How does it happen?

A company may decide any ratio for a stock split e.g. a 2 for 1, 3 for 1, 5 for 1, etc. Simply, a 2 for 1 split means if the previous number of shares were 1 million it will now be 2 million and so on.

All shareholders keep their new number of shares in the ratio decided, so their voting rights do not get affected. Also for the company as a whole, once the stock split happens the share price falls but the total market value of or capitalization does not change.

Prime Reasons of a Stock Split:

So if the market cap doesn’t change, who do companies opt for it?

  1. Increased number of shares brings the share price down; the company can control the market share price without any bad signaling effect.
  2. A stock split brings the share prices down that make it more convenient for common investors to buy the shares.
  3. In the long term, the share prices tend to increase generally which helps stabilize the market value of the shares.
  4. A lowered share price attracts more investors and hence enables the company to sell more shares and capitalize on liquid cash.
  5. A stock split may happen to satisfy existing shareholders, if the company is short of cash and instead of dividends the management may announce bonus shares in the form of a stock split.

In stock markets, a higher share price for a company means a successful company but often blue-chip firms reach a point where the share price is deemed too high.

That red flag makes it difficult for common investors to buy the shares as for large firms the number of outstanding shares is in billions.

The stock prices get affected by any news about the company, either performance-related or the strategic decisions from the BOD. When the management confidently decides for a stock split, it also gives a positive signal to the investors about the management confidence in future company endeavors.

Also as the total market capitalization doesn’t get affected, so the decision doesn’t make the shareholders unhappy about it. Either way, cash liquidity is the prime reason for most of the stock split decisions either for investing purpose or as a replacement for dividend cash.

Real-World Example:

Since its inception and listing publically with an IPO in 1980, the tech giant Apple Inc. has been through 4 stock splits. 03 of them were a 2 for 1 stock split, while the latest one in 2014, which was a 7 for 1.

Before the stock split, the share price for Apple reached a staggering $690 mark, and a 7 for 1 split meant the share price adjusted to $ 92.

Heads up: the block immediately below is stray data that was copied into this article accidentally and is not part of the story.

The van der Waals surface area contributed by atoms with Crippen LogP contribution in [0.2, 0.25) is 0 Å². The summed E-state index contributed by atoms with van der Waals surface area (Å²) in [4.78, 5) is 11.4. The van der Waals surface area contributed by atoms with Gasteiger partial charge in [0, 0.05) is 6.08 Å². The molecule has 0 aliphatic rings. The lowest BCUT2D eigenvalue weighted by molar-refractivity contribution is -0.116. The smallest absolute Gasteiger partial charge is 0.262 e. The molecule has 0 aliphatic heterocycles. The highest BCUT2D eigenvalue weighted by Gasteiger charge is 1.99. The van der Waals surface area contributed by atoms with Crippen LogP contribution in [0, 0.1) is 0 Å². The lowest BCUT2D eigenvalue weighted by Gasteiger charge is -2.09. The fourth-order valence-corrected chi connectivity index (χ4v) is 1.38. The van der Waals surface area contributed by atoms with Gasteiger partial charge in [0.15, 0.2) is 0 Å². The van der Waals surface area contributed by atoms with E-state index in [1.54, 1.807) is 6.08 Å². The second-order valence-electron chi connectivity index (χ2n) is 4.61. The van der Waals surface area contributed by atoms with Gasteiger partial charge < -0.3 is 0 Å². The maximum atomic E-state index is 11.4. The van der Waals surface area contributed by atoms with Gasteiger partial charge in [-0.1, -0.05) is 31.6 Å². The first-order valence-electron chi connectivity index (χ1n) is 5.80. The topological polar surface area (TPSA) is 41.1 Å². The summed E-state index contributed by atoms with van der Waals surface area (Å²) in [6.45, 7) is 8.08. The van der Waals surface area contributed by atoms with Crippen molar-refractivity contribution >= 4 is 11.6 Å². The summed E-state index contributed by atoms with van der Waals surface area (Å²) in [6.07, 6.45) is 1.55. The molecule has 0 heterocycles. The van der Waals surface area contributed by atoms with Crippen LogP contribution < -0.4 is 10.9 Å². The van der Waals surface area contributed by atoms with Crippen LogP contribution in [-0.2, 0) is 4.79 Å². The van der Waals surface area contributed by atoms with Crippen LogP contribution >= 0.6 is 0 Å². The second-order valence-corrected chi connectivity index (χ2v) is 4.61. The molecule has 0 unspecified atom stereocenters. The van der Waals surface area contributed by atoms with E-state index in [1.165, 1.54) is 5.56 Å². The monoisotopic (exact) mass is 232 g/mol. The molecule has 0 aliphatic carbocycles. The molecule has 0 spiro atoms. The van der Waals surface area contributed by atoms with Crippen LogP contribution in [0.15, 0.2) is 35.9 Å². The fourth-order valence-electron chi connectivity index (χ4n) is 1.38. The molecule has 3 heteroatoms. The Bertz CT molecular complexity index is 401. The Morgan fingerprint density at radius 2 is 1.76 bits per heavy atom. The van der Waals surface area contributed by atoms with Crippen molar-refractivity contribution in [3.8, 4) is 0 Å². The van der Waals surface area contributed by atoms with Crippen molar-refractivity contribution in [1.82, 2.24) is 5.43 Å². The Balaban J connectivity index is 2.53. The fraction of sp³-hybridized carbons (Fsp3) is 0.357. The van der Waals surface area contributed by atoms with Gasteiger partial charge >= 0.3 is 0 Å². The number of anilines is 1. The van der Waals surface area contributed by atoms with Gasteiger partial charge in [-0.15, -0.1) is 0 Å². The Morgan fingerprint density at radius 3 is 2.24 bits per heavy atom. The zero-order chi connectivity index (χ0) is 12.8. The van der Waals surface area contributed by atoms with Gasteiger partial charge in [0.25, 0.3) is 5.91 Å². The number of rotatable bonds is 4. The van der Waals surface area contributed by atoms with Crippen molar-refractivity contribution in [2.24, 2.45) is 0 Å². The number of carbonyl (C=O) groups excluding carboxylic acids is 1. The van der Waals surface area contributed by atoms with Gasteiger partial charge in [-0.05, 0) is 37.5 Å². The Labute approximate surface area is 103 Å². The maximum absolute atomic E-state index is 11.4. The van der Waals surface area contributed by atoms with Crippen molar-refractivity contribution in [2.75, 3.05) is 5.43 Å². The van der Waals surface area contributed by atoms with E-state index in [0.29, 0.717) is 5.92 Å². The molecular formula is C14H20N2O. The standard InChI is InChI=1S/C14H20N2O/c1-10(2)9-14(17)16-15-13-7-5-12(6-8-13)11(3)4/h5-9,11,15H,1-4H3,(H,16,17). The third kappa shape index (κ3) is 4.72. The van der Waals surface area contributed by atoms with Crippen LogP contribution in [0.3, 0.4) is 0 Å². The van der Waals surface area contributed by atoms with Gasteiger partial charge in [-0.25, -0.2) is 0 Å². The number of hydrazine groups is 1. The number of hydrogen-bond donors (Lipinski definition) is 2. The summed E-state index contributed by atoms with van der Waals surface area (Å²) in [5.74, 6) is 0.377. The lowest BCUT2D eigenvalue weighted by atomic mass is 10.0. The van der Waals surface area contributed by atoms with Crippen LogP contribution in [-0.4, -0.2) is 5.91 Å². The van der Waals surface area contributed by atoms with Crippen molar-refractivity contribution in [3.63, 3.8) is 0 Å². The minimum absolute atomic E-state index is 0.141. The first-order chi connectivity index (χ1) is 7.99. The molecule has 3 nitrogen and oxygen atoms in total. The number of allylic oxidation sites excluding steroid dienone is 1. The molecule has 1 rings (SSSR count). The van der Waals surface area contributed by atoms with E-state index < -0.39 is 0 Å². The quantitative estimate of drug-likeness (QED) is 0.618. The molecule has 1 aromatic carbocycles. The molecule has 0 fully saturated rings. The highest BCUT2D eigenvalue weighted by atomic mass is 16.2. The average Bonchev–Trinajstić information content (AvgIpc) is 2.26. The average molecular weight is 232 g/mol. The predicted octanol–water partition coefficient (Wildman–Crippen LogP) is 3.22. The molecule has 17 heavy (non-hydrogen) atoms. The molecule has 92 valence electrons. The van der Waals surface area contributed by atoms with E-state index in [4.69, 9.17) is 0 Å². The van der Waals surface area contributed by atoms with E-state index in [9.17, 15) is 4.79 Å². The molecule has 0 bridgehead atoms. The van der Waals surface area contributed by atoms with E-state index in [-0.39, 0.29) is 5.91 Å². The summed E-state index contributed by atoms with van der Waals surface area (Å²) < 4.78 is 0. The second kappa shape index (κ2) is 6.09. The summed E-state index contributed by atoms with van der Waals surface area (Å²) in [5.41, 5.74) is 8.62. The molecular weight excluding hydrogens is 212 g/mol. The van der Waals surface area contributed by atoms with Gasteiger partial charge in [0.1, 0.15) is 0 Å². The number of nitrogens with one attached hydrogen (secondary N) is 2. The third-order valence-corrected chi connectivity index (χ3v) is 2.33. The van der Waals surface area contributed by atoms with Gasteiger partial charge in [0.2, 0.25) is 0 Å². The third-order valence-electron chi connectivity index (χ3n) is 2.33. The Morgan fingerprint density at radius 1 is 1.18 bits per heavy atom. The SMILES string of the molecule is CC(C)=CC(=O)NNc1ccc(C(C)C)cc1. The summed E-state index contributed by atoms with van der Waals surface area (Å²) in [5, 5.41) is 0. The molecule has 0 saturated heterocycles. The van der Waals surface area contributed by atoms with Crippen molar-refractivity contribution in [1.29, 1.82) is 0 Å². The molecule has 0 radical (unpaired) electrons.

For Equity Shareholders, the net effect of a stock split remains largely neutral, as it doesn’t affect their shareholding position, EPS, or Dividend payout ratio.

For day traders, often short selling or trading with Futures and options, the stock split also doesn’t affect adversely, as with the short-selling their number of increased shares will compensate for the reduced share price.

Importantly for common stockholders, the tax implications of the stock split are also neutral, as there is no excessive cash payout. The only drawback being the caveat (if attached) that new split stocks cannot be sold for a specific time period.

Large firms may have to opt for a stock split more than once, as controlling the share price is very important. From day traders to equity investors, a forward stock split presents no negative impact on their investments.

In the long term, however, the company reaps the reward of increased cash liquidity and frequent share trading.

Limitations of the Weighted Average Cost of Capital

The Weighted Average Cost of Capital (WACC) is the required rate of return on a business organization.

A business organization usually compares a new project’s Internal Rate of Return (IRR) against the organization’s WACC.

So, WACC is the minimum rate for an organization to accept an investment project. Despite many advantages, the WACC has many limitations also and they are described below:

  • The cost of equity and cost of debt is required to determine for calculating the WACC which is difficult to estimate for private companies due to lack of publicly available information. For public companies there are various methods for calculating cost of equity. There is no single formula that can be used in every company but assuming the cost of equity is difficult for calculating WACC.
  • The WACC carries an assumption that the debt to equity ratio will remain constant. For the forecasting value of a company, it is assumed that the WACC will remain constant and the debt to equity ratio will also remain constant. But it is impossible because the debt to equity ratio changes and so will the WACC.
  • The WACC can be lowered by increasing debts which will create problems. If debt is added beyond the optimal capital structure it will increase the present value of the cost of financial distress.

The WACC uses assumptions and there are problems with the assumptions. These are:

  • Profitability in a market is totally uncertain with changing demands, needs, competition and prices. It is required to consider the fact of understanding the return on that capital when determining the cost of capital. Because the profitability should exceed the cost of borrowing the fund.